"In the right circumstances, this could be enough," says Giles. "Russia doesn't need to roll tanks across a border. They can stage a coup without a military presence. Misinformation and civil disorder could lead to regime change with a client government of Moscow taking charge. That would meet Russia's security and economic objectives."
And if no such regime change happened?
Think hybrid warfare: all the above combined with the sudden movement of troops into the country. "We don't know how exactly an annexation would look, but Russia does practice this scenario," says Giles. "What we do know is it would be over pretty swiftly."
4. NATO: Fight or Fall
Once diplomacy fails, the hard fact is that a US-less NATO almost certainly doesn't have the firepower to win a war with Russia.
We'll ignore nuclear weapons for now and keep things conventional. Russia has more men (the reserves alone are 2.5 million strong) and hardware. As a single country, their chain of command is better streamlined. Soldiers are battle-hardened from Ukraine and Syria. After a decade of $40 billion-a-year military upgrades, its weaponry – such as the Pantsir-S1, a tank that can literally destroy cruise missiles – is superior too.
It's also possible some NATO members would withdraw. In particular, Turkey, given the warm relationship between President Putin and President Recep Erdoğan. That's 600,000 men – the second biggest contingent after the US – gone.
The result would be the NATO rump facing an existential decision: fight and probably lose, or, in this scenario, cut the Baltic states loose.
Or, as Ian Shield, associate lecturer in International Relations at Anglia Ruskin University, puts it: "The choice would be between reneging on the treaty – which would certainly lead to the disintegration of NATO and probably, by extension, the whole European order – or participating in a cataclysmic war extending up to nuclear weapons."
Rock and a hard place, basically.
5. War on the ground
Let's carry on gaming, though, and say NATO engages Russia. How does that go?
Not well for either side, says Shields: "On any battlefield, there would be annihilation – although these wouldn't be battlefields like we have previously known. Missiles and artillery have far greater range and precision, meaning enemy posts, infrastructure, armouries, even entire towns, could be destroyed from within home territory. What you have is less individual battles but far greater destruction. If neither side backed down, entire swathes of Europe – it's impossible to know where – would be reduced to rubble. The death tolls would be unimaginable."
Britain wouldn't be safe; the English Channel has become a hopelessly outdated moat. "Russian aircraft wouldn't need to even enter British airspace," says Shields. "They could land precision strikes from well outside."
Both sides would wrestle for control of the seas around Scandinavia. Cyber-attacks, meanwhile, could shut down transport infrastructure, hospitals, media and utilities.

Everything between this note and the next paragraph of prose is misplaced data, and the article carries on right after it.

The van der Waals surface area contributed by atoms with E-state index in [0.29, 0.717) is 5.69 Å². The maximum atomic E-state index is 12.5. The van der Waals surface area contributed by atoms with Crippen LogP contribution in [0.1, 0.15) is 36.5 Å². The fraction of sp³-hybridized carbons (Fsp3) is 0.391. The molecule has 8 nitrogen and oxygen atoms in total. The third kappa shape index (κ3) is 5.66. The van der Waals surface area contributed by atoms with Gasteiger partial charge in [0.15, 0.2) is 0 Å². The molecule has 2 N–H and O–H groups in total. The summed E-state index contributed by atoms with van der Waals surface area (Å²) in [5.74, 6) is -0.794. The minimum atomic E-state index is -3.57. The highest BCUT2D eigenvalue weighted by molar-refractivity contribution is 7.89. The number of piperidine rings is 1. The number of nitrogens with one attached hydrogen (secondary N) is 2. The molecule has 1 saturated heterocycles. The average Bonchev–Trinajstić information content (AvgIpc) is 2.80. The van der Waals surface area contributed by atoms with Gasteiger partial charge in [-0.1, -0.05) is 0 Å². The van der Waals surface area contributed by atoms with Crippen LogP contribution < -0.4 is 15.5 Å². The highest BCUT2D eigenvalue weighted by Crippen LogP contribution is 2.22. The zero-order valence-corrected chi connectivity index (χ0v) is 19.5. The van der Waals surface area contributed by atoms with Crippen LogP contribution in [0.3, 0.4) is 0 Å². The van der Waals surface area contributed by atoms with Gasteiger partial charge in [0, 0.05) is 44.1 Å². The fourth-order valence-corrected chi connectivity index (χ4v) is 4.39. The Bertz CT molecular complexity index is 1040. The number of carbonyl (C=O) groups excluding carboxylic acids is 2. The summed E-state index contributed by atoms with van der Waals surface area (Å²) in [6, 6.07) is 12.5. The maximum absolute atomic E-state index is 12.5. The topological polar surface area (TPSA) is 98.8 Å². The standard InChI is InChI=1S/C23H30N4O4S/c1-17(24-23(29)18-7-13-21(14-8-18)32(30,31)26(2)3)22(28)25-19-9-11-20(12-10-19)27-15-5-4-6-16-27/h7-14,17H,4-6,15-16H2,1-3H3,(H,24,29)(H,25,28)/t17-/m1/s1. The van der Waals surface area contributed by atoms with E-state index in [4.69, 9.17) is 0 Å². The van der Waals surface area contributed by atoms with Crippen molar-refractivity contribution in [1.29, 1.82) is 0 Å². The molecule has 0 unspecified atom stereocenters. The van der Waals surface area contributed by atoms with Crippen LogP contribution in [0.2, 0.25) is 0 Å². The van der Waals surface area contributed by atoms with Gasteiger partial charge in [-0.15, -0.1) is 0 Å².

Russia's main advantage amid the carnage would be two-fold. Firstly, because it has more weaponry and men, it can, essentially, keep blasting away longer. Secondly, its sheer landmass means it could better absorb the devastation: NATO could wipe out every single structure hundreds of kilometres into its adversary's territory, and Moscow wouldn't even be scratched.
6. Going Nuclear
As any sixth form history student knows, it doesn't matter if you have 7,000 nuclear weapons (Russia) or 200 (Britain and France); their cataclysmic qualities level things up. The thought goes that the pressing of the red button means MAD: Mutually Assured Destruction. If one side starts lobbing warheads about, the other responds in kind. Both adversaries are wiped out. Right? Wrong.
"What Russia has in its arsenal which the west doesn't is tactical nuclear weapons," explains Giles. "These are not big city-levelling nukes, but ones which can destroy battlefields or neighbourhoods. The west had these weapons but got rid of them. So its only response to a tactical nuclear strike would be a full nuclear attack. Which is self-defeating because it would also ensure their own destruction. The west is missing several rungs on the escalation ladder that Russia has built into its strategy."
Nonetheless, once things go nuclear, it all becomes unpredictable: cities wiped out, millions dead. At this point, even the most advanced strategists tend to stop plotting possible paths.
7. But cheer up
If America leaving NATO is a gateway to Armageddon, the good news is it seems increasingly unlikely. Trump probably won't ditch the alliance.
That's because it doesn't only keep the US secure; it's also politically and economically advantageous. It gives Washington influence in Europe and protects a vast and prosperous continent which – and this is important – spends much of its wealth with American companies.
That said, maybe it's still worth remembering peace here really does hang by threads. Maybe go out and play more.